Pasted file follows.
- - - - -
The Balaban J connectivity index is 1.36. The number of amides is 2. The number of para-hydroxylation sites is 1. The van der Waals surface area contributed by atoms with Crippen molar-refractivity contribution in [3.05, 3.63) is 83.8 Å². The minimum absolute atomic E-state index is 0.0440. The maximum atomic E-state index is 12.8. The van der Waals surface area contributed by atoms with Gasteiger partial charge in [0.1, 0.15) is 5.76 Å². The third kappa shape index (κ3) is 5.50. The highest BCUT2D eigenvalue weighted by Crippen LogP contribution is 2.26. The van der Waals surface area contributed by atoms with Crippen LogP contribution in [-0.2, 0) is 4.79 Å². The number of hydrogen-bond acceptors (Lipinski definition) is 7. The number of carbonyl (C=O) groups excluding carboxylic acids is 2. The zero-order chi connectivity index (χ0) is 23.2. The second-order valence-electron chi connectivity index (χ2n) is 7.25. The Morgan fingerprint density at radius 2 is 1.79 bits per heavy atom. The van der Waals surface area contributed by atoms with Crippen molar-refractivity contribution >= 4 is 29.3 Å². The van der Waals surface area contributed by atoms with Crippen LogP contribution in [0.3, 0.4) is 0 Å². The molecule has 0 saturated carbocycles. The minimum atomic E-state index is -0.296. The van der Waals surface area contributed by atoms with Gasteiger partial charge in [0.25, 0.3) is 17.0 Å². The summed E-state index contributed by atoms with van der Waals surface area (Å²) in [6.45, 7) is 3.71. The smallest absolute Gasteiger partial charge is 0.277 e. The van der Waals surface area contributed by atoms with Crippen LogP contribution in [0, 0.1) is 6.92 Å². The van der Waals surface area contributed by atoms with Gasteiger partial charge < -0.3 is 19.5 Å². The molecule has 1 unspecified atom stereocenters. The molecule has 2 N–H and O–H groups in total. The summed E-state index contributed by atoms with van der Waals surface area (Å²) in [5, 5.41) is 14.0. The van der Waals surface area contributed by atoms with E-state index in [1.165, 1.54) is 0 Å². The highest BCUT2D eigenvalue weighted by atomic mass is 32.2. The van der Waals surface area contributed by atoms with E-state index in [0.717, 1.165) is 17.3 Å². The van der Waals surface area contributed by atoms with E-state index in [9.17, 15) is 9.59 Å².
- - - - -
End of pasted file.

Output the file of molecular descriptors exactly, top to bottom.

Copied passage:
The Balaban J connectivity index is 1.36. The number of amides is 2. The number of para-hydroxylation sites is 1. The van der Waals surface area contributed by atoms with Crippen molar-refractivity contribution in [3.05, 3.63) is 83.8 Å². The minimum absolute atomic E-state index is 0.0440. The maximum atomic E-state index is 12.8. The van der Waals surface area contributed by atoms with Gasteiger partial charge in [0.1, 0.15) is 5.76 Å². The third kappa shape index (κ3) is 5.50. The highest BCUT2D eigenvalue weighted by Crippen LogP contribution is 2.26. The van der Waals surface area contributed by atoms with Crippen LogP contribution in [-0.2, 0) is 4.79 Å². The number of hydrogen-bond acceptors (Lipinski definition) is 7. The number of carbonyl (C=O) groups excluding carboxylic acids is 2. The zero-order chi connectivity index (χ0) is 23.2. The second-order valence-electron chi connectivity index (χ2n) is 7.25. The Morgan fingerprint density at radius 2 is 1.79 bits per heavy atom. The van der Waals surface area contributed by atoms with Crippen molar-refractivity contribution >= 4 is 29.3 Å². The van der Waals surface area contributed by atoms with Crippen LogP contribution in [0.3, 0.4) is 0 Å². The molecule has 0 saturated carbocycles. The minimum atomic E-state index is -0.296. The van der Waals surface area contributed by atoms with Gasteiger partial charge in [0.25, 0.3) is 17.0 Å². The summed E-state index contributed by atoms with van der Waals surface area (Å²) in [6.45, 7) is 3.71. The smallest absolute Gasteiger partial charge is 0.277 e. The van der Waals surface area contributed by atoms with Crippen LogP contribution in [0, 0.1) is 6.92 Å². The van der Waals surface area contributed by atoms with Gasteiger partial charge < -0.3 is 19.5 Å². The molecule has 1 unspecified atom stereocenters. The molecule has 2 N–H and O–H groups in total. The summed E-state index contributed by atoms with van der Waals surface area (Å²) in [5, 5.41) is 14.0. The van der Waals surface area contributed by atoms with E-state index in [1.165, 1.54) is 0 Å². The highest BCUT2D eigenvalue weighted by atomic mass is 32.2. The van der Waals surface area contributed by atoms with E-state index in [0.717, 1.165) is 17.3 Å². The van der Waals surface area contributed by atoms with E-state index in [9.17, 15) is 9.59 Å².